|The Independent Traveler's Newsletter PAGE FOUR|
|THE BOOKSHELF :|
a book by Arnold Delaney
For anyone ~ Parisian or French native, first-time vistor, avid Francophile and lover of Paris ~ who ever wondered how the métro stations got their fascinating names, this book is for you! From the detailed history lessons provided to explain métro stop Crimée (named for the war involving the British, French and Russians and involving the Caucasus and the Turkish possession of Romania) to the simple explanation for station Maisons Alfort-Stade ("Stade refers to the municipality's' stadium"), the book covers it all.
The 'chapters' of this little (7 3/4" x 4 1/4"' x 5/8" thick book) are based upon the 14 lines of Paris' Métropolitan transportation system, one of the easiest to use in the world. The author, who has resided with his family in Paris since 1991, has provided some basic statistics of interest as well: there are 296 stations (58 of which serve two or more lines); there are stations above ground on lines 1, 2, 5 and 6; there are 211,300 kilometers of track; the system carries 1.2 billion people per year; the busiest stations are St Lazare, Gare du Nord and Gare de Montparnasse; and there are more than 3,500 métro carriages.
An up-to-date métro map is in the front of the book along with the author's choice of 25 places to visit in Paris with their métro stops and a short note highlighting something about the site. An example that caught our eye was "Madeleine / Lines 8 and 14 / Station Madeleine / The century-old coffee shop Ladurée is on the rue Royale not far from the church of la Madeleine", since our last newsletter featured the art of Jill Butler who began her illustrating career at Ladurée!
No doubt a great deal of research went into the compilation of the information for this guide book, but we don't view it as a heavy historic work. It is, instead, a handy guide to the Paris métro system peppered with historic information, providing interesting notes about the stations ~ probably as much as anyone visiting the city for a few days or even a few weeks would want to know. Because it is well-organized and easy reading, we suggest that you get a copy before your next visit to Paris. It will certainly be of help in getting around Paris and provide insight into what is behind grand station names such as La Courneuve-8 mai 1945 or Aubervilliers-Pantin-Quatre Chemins or Bobigny-Pablo Picasso.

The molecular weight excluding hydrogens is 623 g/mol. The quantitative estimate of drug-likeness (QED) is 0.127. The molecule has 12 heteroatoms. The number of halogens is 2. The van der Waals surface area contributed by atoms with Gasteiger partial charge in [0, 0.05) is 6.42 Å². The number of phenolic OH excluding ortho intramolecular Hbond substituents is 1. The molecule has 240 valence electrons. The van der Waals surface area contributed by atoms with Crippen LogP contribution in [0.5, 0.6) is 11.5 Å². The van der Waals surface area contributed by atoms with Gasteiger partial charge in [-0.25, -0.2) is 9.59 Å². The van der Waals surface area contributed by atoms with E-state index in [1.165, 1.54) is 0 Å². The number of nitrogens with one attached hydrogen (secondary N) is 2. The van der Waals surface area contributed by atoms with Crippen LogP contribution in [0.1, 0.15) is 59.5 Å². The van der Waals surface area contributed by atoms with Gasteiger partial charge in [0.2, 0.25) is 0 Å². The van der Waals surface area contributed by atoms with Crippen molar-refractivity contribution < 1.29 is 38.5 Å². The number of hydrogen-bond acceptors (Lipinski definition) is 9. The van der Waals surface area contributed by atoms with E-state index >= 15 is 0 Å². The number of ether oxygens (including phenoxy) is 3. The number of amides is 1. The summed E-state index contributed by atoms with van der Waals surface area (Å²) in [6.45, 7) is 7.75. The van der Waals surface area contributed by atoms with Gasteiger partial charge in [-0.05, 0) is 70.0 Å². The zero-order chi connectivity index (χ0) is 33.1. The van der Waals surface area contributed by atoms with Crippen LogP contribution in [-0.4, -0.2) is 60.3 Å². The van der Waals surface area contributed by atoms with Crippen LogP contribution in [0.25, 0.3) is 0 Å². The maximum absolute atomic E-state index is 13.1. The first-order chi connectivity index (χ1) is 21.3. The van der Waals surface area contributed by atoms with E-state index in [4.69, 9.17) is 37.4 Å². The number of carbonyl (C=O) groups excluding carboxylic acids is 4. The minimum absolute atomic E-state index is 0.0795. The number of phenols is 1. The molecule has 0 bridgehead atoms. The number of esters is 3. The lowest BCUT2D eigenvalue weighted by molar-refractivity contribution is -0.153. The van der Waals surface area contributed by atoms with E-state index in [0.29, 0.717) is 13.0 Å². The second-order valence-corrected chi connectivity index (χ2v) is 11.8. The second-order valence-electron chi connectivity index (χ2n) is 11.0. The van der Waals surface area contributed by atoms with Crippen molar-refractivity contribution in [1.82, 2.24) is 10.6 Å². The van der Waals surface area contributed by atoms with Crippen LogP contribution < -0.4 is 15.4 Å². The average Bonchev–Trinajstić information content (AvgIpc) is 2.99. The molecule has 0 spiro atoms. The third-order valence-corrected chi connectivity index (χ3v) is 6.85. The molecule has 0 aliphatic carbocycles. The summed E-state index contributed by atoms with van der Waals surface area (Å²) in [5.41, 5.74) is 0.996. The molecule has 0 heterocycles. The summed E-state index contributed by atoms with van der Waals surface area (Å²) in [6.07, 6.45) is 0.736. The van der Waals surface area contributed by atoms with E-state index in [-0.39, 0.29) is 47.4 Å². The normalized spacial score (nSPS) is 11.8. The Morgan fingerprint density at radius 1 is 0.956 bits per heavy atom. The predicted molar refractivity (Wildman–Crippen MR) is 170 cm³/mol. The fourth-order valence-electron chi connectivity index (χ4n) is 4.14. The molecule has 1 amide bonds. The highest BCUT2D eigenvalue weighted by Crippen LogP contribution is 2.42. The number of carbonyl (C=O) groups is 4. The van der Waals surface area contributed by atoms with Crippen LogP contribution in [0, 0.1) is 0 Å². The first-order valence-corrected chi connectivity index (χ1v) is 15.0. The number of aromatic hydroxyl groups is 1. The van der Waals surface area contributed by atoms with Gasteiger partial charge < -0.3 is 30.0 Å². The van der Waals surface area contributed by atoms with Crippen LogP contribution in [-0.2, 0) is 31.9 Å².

by Métro - An Underground History
LETTERS FROM OCCUPIED FRANCE ~ 1940 : Some Eyewitness Glimpses
presented by Arthur Gillette
One of the
FRANCE On Your Own team, Arthur Gillette, recently stumbled upon
Gaul Is Divided -
Invader Moves In
By four o'clock a stream of swift vehicles, lead-colored, solid-tired, was purring and rumbling toward XYZ, our nearest port; slender-nosed artillery, trailed by trucks of ammunition; motorcycles with sidecars, plastered with spare wheels; three-seated open cars, four soldiers to a seat, each with a short rifle between his knees. Many of the men, armed folded and sitting erect, were sunk in a sleep of exhaustion...
An officer's car pulled into the alley behind the pork store. While the officer made his rounds, the driver slipped into the store, bought a boudin (blood sausage), concealed it under his arm, retired to the closed court in the rear. I was in the back room…and watched him through a crack in the door. Throwing a glance to right and left, to make sure he was not observed, he tore into the dripping meat like a wild animal, swallowed the whole two pounds without apparent mastication, wiped his lips on his sleeve, and regained his chauffeur's seat...
It is obvious that the invaders wish to accomplish their task with a minimum of friction. To date they are pulling their punches… They are treading French soil with velvet-shod boots…
As to the future, our village is holding its breath, with its fingers crossed. Now and again there is a stray straw in the wind. The soldiers who occupy our pink guest room find the color effeminate. They say that if I will buy the paint and wallpaper they themselves will do the manual work of redecoration…
“But, do you think it will be worth the trouble for so short a time?” I question.
“Oh yes, they say that we are to be with you for five years.”
the subject of a Franco-American Portrait in a recent issue, discovered
filled out this card, strictly limited to correspondence of a family nature,
cross out the the unnecessary text.
Paris 29 Dec. 1940
we are all in good health
a happy surprise to know that Jean is near you. We're delighted.
This comment from Arthur Gillette accompanied his translation:
help wondering whether Jacques' briefcase contained a tract (or bomb) or
[Postcard courtesy of C. McLean and l'Association Musée de la Résistance d'Anterrieux]